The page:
Does it really matter?


By Kathy Berken

It all started with a Facebook post linked to an editorial in the National Catholic Reporter and provocatively titled “What are they thinking at the Vatican?”

Kathy Berken

The post included a picture of a woman with curly blond hair, so the combination of the title and the picture made me wonder what writer Phyllis Zagano was thinking. I read her editorial and unwisely began to form an opinion based on her comments alone.

Here’s her first paragraph: “You can’t make this up. The Vatican’s Pontifical Council for Culture has posted a two-minute video of a sexy blond woman inviting other women to crowd-source another video for its February 2015 meeting.” (Crowd-sourcing is a way to get information regarding a specific topic from the greatest number of people possible using the Internet.)


From Feb. 4-7, the council’s Plenary Assembly looks at “Women’s cul­tures: equality and difference.” Key areas are generativity, rights, poor and invisible women, women’s spirituality, equality and reciprocity, power and service, insights and vision, biology and women in the Church. (See http://

I was even more intrigued. The rest of the editorial criticized the cardinal in charge of the council for being out of touch with the lives of real women, unless you live in southern Europe, Latin America or Argentina, because apparently only women in those regions can identify with the woman in the video. However, to her credit, Zagano legitimately described seven women around the world whose pictures could have been used instead, women who have suffered because of cultural misogyny. I agree that women continue to be treated badly — to varying degrees — in every corner of the globe. It is our responsibility as human beings, not just as Christians, to treat everyone with dignity and respect.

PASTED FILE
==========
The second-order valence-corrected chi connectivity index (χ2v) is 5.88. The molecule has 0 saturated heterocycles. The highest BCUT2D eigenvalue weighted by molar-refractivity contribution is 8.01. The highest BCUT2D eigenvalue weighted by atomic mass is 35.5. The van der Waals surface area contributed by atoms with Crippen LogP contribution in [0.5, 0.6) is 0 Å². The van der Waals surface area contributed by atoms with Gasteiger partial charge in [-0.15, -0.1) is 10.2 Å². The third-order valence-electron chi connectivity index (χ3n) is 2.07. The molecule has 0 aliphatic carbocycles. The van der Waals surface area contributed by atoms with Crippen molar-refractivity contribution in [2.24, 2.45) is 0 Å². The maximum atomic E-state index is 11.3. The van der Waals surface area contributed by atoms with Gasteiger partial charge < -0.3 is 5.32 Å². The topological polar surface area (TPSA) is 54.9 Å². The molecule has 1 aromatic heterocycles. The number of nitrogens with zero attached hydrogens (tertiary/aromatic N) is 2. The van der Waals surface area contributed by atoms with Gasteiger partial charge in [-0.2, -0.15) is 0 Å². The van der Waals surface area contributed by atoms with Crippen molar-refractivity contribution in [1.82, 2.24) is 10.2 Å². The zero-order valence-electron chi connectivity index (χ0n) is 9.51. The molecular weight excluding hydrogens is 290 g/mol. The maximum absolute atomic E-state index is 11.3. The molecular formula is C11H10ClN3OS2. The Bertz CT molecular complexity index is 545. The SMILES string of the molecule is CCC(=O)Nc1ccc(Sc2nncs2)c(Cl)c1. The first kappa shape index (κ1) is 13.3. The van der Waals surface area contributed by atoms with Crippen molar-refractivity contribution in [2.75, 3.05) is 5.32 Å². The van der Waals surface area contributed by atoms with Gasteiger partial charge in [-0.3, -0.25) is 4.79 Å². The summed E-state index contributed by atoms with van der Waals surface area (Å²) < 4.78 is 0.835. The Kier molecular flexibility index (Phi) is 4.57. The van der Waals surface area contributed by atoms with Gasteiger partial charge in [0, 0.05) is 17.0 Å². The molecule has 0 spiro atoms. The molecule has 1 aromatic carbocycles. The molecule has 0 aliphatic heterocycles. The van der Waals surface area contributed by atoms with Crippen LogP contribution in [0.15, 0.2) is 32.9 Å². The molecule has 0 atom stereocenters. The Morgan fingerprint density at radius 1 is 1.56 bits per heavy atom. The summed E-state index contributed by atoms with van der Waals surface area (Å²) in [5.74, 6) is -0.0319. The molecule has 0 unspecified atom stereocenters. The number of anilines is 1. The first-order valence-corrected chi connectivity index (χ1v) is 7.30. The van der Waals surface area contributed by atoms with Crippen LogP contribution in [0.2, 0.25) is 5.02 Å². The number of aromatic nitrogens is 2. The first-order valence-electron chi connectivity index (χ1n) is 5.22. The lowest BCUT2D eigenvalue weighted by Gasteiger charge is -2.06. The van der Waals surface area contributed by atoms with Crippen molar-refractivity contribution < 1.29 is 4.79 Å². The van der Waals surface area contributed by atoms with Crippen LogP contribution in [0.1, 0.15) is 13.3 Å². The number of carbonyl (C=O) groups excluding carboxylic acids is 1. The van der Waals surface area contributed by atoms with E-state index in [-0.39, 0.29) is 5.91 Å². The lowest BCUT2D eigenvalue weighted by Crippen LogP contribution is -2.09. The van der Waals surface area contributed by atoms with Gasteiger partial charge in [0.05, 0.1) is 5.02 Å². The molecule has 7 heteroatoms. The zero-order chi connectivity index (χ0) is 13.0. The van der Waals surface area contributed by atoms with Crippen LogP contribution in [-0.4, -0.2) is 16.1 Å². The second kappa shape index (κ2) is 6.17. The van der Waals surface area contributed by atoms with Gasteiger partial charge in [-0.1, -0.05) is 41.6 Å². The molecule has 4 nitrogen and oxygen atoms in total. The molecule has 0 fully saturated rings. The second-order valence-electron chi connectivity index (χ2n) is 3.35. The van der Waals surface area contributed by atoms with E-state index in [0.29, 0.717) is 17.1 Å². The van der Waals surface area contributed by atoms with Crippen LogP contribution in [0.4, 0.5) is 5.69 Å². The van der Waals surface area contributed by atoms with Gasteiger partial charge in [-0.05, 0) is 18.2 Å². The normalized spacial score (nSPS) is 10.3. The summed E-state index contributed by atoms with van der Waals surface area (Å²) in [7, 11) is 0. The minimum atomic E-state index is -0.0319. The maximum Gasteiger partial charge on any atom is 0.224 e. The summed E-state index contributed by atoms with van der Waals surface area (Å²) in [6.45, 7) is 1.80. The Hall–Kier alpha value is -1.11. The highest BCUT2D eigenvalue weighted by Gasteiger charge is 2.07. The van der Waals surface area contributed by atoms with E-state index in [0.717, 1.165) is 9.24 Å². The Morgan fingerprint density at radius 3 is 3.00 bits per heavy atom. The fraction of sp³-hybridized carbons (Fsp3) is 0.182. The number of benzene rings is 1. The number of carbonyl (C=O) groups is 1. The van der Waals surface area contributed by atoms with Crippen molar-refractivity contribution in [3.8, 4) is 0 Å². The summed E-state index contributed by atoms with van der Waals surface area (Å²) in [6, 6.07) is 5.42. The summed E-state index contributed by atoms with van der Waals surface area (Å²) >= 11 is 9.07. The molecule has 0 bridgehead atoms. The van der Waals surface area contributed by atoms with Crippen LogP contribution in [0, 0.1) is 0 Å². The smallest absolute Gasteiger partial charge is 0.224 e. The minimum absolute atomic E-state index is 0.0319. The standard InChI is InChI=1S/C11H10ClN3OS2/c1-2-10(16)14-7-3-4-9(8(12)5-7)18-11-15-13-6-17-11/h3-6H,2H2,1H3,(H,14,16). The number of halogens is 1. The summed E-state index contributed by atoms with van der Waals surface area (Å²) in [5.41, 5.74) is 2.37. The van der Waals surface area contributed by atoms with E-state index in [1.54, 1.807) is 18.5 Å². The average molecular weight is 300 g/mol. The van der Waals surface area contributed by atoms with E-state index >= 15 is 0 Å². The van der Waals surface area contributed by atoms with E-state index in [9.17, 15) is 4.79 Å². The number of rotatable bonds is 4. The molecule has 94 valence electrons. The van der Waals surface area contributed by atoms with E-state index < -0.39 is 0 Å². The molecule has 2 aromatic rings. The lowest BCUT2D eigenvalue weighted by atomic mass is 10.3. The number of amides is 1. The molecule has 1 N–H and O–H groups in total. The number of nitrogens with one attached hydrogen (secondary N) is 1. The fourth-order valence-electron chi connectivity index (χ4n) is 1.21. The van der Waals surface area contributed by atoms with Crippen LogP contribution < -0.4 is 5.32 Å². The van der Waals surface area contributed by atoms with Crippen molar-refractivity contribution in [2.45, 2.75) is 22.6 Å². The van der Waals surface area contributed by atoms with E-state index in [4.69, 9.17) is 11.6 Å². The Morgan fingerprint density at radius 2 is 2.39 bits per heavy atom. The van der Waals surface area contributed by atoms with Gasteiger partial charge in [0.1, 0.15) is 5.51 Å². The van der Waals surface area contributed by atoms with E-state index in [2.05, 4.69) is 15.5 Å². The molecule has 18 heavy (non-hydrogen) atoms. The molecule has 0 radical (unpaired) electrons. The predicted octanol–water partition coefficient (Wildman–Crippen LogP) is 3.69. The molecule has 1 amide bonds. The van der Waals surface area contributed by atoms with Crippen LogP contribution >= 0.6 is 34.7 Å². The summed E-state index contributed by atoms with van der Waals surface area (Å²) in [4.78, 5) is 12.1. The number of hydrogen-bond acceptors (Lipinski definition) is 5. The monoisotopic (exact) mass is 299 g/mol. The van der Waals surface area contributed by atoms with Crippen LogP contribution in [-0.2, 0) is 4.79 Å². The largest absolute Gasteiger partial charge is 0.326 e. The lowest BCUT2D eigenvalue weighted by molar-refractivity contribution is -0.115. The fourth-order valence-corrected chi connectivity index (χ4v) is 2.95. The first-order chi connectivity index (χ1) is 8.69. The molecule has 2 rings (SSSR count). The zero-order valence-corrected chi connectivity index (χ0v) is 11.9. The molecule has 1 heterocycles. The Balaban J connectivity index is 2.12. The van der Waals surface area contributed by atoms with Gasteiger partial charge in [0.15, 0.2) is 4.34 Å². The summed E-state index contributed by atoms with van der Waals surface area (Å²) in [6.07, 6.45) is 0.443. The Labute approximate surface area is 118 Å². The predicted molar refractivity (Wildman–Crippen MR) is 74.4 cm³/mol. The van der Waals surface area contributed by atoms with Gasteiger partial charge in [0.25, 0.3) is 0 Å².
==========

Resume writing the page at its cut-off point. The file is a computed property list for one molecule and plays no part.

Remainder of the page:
Nevertheless, after watching the video, in both the Italian and English versions, I came away with a much different opinion, one which agrees with the editorial in part, but which also does not throw the cardinal or his video under the bus.

First, the cardinal likely hired an ad firm, who found an attractive Italian actor — who is at the core of the controversy — to read the lines. The editorial’s bias appears with words such as “sexy, stereotypical, cosmetics, bouncy breathlessness, shakes her curls, soap operas, heavy makeup, and low necklines.” (By the way, the actor has on a baggy shirt that is not low cut.)

Second, the video is intended as a marketing device to invite all women to participate in the Pontifical Council’s February meeting by sending a short video or photo of themselves explaining their challenges, successes, spirituality, roles, etc. I’m fairly certain that no matter what woman was chosen or what pictures were used, someone will criticize it. But what irritates me is the notion that a cover-girl-looking, curly-haired blond woman who is wearing makeup and has decent stage presence is considered unsuitable for the task.

Really? In today’s world? Especially from what is considered a progressive Catholic newspaper?

Are we still to be taken seriously as women only if we look and talk like Maggie Smith on “Downton Abbey?” Are we to focus only on the plight of women around the world who suffer at the hands of those who consider us slaves, property, punching bags, sex objects or incapable of anything but producing children? Don’t misunderstand me. I know well the call of Jesus to love one another as God has loved us to mean that we are to treat everyone as worthy and do what we can to eliminate all brutality against every person.

Still, I also believe that if we as a Catholic Church want every woman to tell her story we also must include women who might identify with the actor in the video and women of all ages, sizes, looks and abilities who live, love, work, suffer, strive and fail. With all due respect to Zagano and her work for social justice, curly blond hair and makeup on a classically pretty face does not, and should never, diminish the message she was asked to deliver.

(Kathy Berken has a master’s degree in theology from St. Catherine University, St. Paul, Minn. She lived and worked at The Arche, L’Arche in Clinton (1999-2009) and is author of “Walking on a Rolling Deck: Life on the Ark (stories from The Arch).”)

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